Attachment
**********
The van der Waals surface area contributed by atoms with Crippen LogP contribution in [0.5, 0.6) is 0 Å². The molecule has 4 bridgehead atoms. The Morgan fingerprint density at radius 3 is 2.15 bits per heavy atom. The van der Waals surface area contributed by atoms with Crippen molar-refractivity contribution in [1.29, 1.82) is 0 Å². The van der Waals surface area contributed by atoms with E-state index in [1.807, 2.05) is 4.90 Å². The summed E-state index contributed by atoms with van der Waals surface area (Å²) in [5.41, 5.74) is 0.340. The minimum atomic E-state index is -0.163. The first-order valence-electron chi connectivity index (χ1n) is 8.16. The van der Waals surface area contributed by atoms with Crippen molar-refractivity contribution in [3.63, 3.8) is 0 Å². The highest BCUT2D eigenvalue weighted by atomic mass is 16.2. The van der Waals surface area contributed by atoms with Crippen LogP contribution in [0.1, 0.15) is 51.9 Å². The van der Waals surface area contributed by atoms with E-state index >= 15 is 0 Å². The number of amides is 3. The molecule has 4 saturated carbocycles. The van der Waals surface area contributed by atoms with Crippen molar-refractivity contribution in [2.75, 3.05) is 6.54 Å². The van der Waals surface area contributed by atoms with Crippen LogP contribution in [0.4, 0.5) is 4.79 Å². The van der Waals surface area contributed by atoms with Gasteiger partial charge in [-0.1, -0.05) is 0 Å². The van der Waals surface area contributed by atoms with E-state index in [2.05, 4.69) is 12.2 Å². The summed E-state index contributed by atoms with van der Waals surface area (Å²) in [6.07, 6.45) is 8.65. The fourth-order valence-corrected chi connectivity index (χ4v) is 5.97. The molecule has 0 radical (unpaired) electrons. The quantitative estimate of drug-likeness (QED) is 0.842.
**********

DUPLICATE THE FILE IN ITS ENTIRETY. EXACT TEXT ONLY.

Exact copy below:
The van der Waals surface area contributed by atoms with Crippen LogP contribution in [0.5, 0.6) is 0 Å². The molecule has 4 bridgehead atoms. The Morgan fingerprint density at radius 3 is 2.15 bits per heavy atom. The van der Waals surface area contributed by atoms with Crippen molar-refractivity contribution in [1.29, 1.82) is 0 Å². The van der Waals surface area contributed by atoms with E-state index in [1.807, 2.05) is 4.90 Å². The summed E-state index contributed by atoms with van der Waals surface area (Å²) in [5.41, 5.74) is 0.340. The minimum atomic E-state index is -0.163. The first-order valence-electron chi connectivity index (χ1n) is 8.16. The van der Waals surface area contributed by atoms with Crippen molar-refractivity contribution in [3.63, 3.8) is 0 Å². The highest BCUT2D eigenvalue weighted by atomic mass is 16.2. The van der Waals surface area contributed by atoms with Crippen LogP contribution in [0.1, 0.15) is 51.9 Å². The van der Waals surface area contributed by atoms with E-state index >= 15 is 0 Å². The number of amides is 3. The molecule has 4 saturated carbocycles. The van der Waals surface area contributed by atoms with Crippen molar-refractivity contribution in [2.75, 3.05) is 6.54 Å². The van der Waals surface area contributed by atoms with Crippen LogP contribution in [0.4, 0.5) is 4.79 Å². The van der Waals surface area contributed by atoms with Gasteiger partial charge in [-0.1, -0.05) is 0 Å². The van der Waals surface area contributed by atoms with E-state index in [2.05, 4.69) is 12.2 Å². The summed E-state index contributed by atoms with van der Waals surface area (Å²) in [6.07, 6.45) is 8.65. The fourth-order valence-corrected chi connectivity index (χ4v) is 5.97. The molecule has 0 radical (unpaired) electrons. The quantitative estimate of drug-likeness (QED) is 0.842.